The Markkula Center for Applied Ethics prompts students to ask and answer life's big questions.
Want the answer? Look it up.
Students in classrooms everywhere hear that classic refrain and tap into a host of resources at their fingertips. But what if the burning question is non-academic and its answer can only be found in the murky depths of the “book of life?”
According to Miriam Schulman, communications director at SCU's Markkula Center for Applied Ethics, students are confronted every day with ethical dilemmas that may not come with ready, clear-cut solutions. “Roommate concerns, controlled substances, academic integrity—these are among topics that college kids across the country face all the time,” she explained.
For such tricky life issues, there are no handy study guides to prompt the right response. But, there is a place to “look it up.” The Big Q, a blog hosted by the ethics center, offers an online dialogue about the big questions college students regularly deal with. It’s open to undergraduates from all over the country, and to adults interested in student life. Here, participants can read about familiar situations, weigh in with an opinion, review comments from others, and engage in a virtual conversation.
“The Big Q project is a way to help students think in advance—maybe before a certain situation comes up—about how they’d want to behave and what the best decisions are that they can make,” said Schulman.
Every week, a new scenario involving an ethical dilemma is posted on the blog. It can be about anything from alcohol and drugs to jobs and money to sex and relationships.
At the end of every narrative, questions are asked: Your friend drank too much and passed out; should you call the EMTs? Someone on your dorm floor put up a poster you find offensive; do you confront her? How do you end a “friends with benefits” situation? How do you deal with a group member not doing his share of the work? Should you give money to a homeless person?
Blog readers indicate if they like a question’s response and the most liked are finalists in The Big Q contest. A winning response is selected by a panel of student interns and staff at the center, and the writer receives a $100 Amazon.com gift certificate.
According to Schulman, the number of responses for any given scenario varies.
“It really depends on whether or not people connect with the issue,” she said.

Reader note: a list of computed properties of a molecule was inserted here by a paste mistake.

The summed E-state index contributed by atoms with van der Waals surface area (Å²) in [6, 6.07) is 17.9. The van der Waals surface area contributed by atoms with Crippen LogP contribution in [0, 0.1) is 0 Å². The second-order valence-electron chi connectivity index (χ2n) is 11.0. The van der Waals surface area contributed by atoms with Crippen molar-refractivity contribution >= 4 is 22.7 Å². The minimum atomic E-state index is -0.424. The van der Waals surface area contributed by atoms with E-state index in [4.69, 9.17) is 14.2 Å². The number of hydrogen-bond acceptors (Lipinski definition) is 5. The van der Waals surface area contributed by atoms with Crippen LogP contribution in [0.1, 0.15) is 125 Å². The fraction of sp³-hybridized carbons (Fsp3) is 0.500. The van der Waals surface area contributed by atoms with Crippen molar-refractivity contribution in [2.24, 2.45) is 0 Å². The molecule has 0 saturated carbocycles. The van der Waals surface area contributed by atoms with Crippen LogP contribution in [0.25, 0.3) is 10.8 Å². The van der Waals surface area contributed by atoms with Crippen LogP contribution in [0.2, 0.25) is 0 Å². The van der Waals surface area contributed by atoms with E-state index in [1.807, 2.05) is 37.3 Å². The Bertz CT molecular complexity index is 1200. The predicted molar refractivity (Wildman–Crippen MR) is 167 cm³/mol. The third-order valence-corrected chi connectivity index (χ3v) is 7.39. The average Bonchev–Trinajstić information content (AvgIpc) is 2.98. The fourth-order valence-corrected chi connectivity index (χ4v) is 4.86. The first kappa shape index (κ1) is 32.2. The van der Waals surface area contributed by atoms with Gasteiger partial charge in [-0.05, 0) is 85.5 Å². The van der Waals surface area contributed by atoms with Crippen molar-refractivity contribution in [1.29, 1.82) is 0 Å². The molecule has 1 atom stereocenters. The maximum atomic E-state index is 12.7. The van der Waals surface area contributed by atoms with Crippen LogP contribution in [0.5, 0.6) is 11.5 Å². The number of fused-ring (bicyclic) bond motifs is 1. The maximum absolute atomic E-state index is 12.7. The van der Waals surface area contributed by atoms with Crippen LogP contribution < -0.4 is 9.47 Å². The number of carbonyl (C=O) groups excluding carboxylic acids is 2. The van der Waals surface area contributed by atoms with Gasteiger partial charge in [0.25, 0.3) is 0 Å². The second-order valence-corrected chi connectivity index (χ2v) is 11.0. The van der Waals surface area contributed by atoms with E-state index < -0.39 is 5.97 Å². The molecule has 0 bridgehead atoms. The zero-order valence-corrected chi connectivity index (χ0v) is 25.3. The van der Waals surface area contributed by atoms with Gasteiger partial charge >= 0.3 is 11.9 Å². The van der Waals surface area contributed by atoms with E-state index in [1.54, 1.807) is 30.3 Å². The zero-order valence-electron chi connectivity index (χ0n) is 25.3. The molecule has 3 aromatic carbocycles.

The Ethics Center launched the Big Q project about two years ago and since then, nearly 117,000 people have viewed the site. Among those are college students from throughout California—San Jose State, USC, Berkeley, UC Irvine—and in schools around the country, such as University of Pennsylvania, Sarah Lawrence, University of Virginia, Princeton, and Columbia.
Thus far, some 60 cases have been aired on the site. The scenarios come from students themselves and from interns and staff at the center. Schulman said some of the hypothetical situations may be inspired by news stories and court cases; others may be suggested by SCU teachers who want to see a certain topic addressed.
“We also work with co-curricular groups on campus,” she explained. “For example, Big Q questions sometimes coincide with Wellness Center programs; questions on academic integrity fit into things the orientation people are doing. One question on homelessness coincided with SCU’s Homeless Awareness Week.”
Some professors, especially those teaching communication classes, also use Big Q cases for classroom projects, Schulman noted, which helps to boost page views. In an effort to attract even more readers, the center sponsors outreach events and maintains an active social media presence.
Chloe Wilson is a senior sociology major and intern at the Center who often writes case studies for the biweekly contest.
“I try to frame them in a way that is not ethically black and white, but rather gray enough that a robust dialogue can emerge,” she explained. “I am always surprised when someone comes up with a solution that would never have occurred to me. I always feel very humbled and inspired reading the intelligent, multifaceted, diverse comments of our readers.”
Those managing The Big Q stress that they are not looking for a “right” answer when they select a contest winner, rather a response that offers a thorough, ethical analysis.
“The answers need to be holistic and well-rounded,” said another intern, Alex LeeNatali, a senior law and social justice/psychology major. “I think the best part of The Big Q is it provides the framework and foundation for very in-depth conversations with your peers. Having to defend and argue your opinion among your friends often leads to a greater understanding of alternative views and a strengthening of your own.”